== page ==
African Market Women

African Market Women : Seven Life Stories from Ghana

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In these lively life stories, women market traders from Ghana comment on changing social and economic times and on reasons for their prosperity or decline in fortunes. Gracia Clark shows that market women are intimately connected with economic policy on a global scale. Many work at the intersection of sophisticated networks of transnational commerce and migration. They have dramatic memories of independence and the growth of their new nation, including political rivalries, price controls, and violent raids on the market. The experiences of these women give substance to their reflections on globalization, capital accumulation, colonialism, technological change, environmental degradation, teenage pregnancy, marriage, children, changing gender roles, and spirituality. Clark's commentary illuminates the complex historical and cultural setting of these deeply revealing more

Product details

  • Paperback | 280 pages
  • 152.4 x 228.6 x 22.86mm | 408.23g
  • Indiana University Press
  • Bloomington, IN, United States
  • English
  • 32 b&w illus., 3 maps
  • 0253221544
  • 9780253221544
  • 1,511,203

Review quote

[This] book may be read as both a scholarly study and a collection of primary sources: accessible to a general reader, and likely to be of particular interest to students and scholars seeking knowledge about Ghana, women's studies, and/or African social history and economic life. For readers who are already familiar with Clark's first book, African Market Women will be a welcome and rewarding companion volume. July, 2010 * H-Africa, H-Net Reviews * Shows, in direct speech, how family, kinship, marriage and age/generation work together in a daily life which is shaped by political, demographic, cultural, and wholly accidental change in people's circumstances. -- Jane Guyer * Johns Hopkins University * African Market Women provides a unique insider's view into the highly complicated workings of the West African commodities trade. Through the words of some of the market's most accomplished veterans, readers can see the daily efforts involved in distribution and marketing of some of Ghana's most essential household items.Vol. 43, no. 2, 2010 * Intl Jrnl. of African Historical Studies * Overall, this is an excellent book: it will be useful in undergraduate teaching and makes an important contribution to our understanding of the richness and variety of women's lives in West Africa. * Journal of Africa * Provides rich and nuanced insight into a range of themes which are at the very heart of late colonial and postcolonial scholarship on Africa: globalization, gender and economic security, economic decline, structural adjustment, changes in family structure, urbanization, environmental degradation, new forms of spirituality, transnational migration, and the politics of memory. -- Jean Allman * Washington University * Clark . . . offers intriguing insights into the lives of seven Akan women traders. . . . Recommended. * Choice * African Market Women is a wonderfully evocative compilation of seven life histories from Kumasi, Ghana, of women Gracia Clark encountered in the course of a lifetime of fieldwork with marketers and study of the anthropology of marketing.April 2012 * African Studies Review *show more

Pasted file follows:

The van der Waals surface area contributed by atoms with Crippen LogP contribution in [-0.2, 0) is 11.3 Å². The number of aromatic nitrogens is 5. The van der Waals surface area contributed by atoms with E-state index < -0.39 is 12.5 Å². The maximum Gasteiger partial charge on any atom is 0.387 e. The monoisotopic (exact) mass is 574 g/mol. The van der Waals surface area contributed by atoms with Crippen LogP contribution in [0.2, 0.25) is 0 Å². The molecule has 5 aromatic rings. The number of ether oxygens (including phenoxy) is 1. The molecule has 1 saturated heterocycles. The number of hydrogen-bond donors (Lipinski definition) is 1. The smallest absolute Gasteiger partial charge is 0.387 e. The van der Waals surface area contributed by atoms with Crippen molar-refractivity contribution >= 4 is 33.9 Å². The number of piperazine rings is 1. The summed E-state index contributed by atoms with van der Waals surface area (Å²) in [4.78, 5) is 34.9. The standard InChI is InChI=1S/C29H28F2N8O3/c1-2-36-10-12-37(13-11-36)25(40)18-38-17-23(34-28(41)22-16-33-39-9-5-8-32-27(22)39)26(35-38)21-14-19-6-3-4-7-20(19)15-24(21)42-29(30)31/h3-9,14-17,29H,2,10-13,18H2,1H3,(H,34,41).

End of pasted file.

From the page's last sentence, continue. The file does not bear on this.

About Gracia C. Clark

Gracia Clark is Associate Professor of Anthropology at Indiana University Bloomington. She is author of Onions Are My Husband: Survival and Accumulation by West African Market Women and has edited several volumes dealing with gender and economic life in West more

Table of contents

AcknowledgmentsIntroduction: Trading Lives1. Abenaa Adiiya Portrait: An Adventurer on the Road Story: Patience and Pleading2. Maame Kesewaa Portrait: A Quiet Saver Story: Someone Has Set Herself a Goal3. Madame Ataa Portrait: A Good Citizen Story: A Man Would Marry You Properly4. Amma Pokuaa Portrait: A Market Daughter Story: All of Them Depend upon Me5. Auntie Afriyie Portrait: A Shrewd Dealer Story: If You Have Wisdom, You Can Do Many Jobs6. Sister Buronya Portrait: An International Observer Story: If I Had Money, I Would Go7. Maame Nkrumah Portrait: A Grateful Sister Story: She Has Cared For Me and My ChildrenConclusion: Little by LittleAppendixGlossaryNotesReferencesIndexshow more

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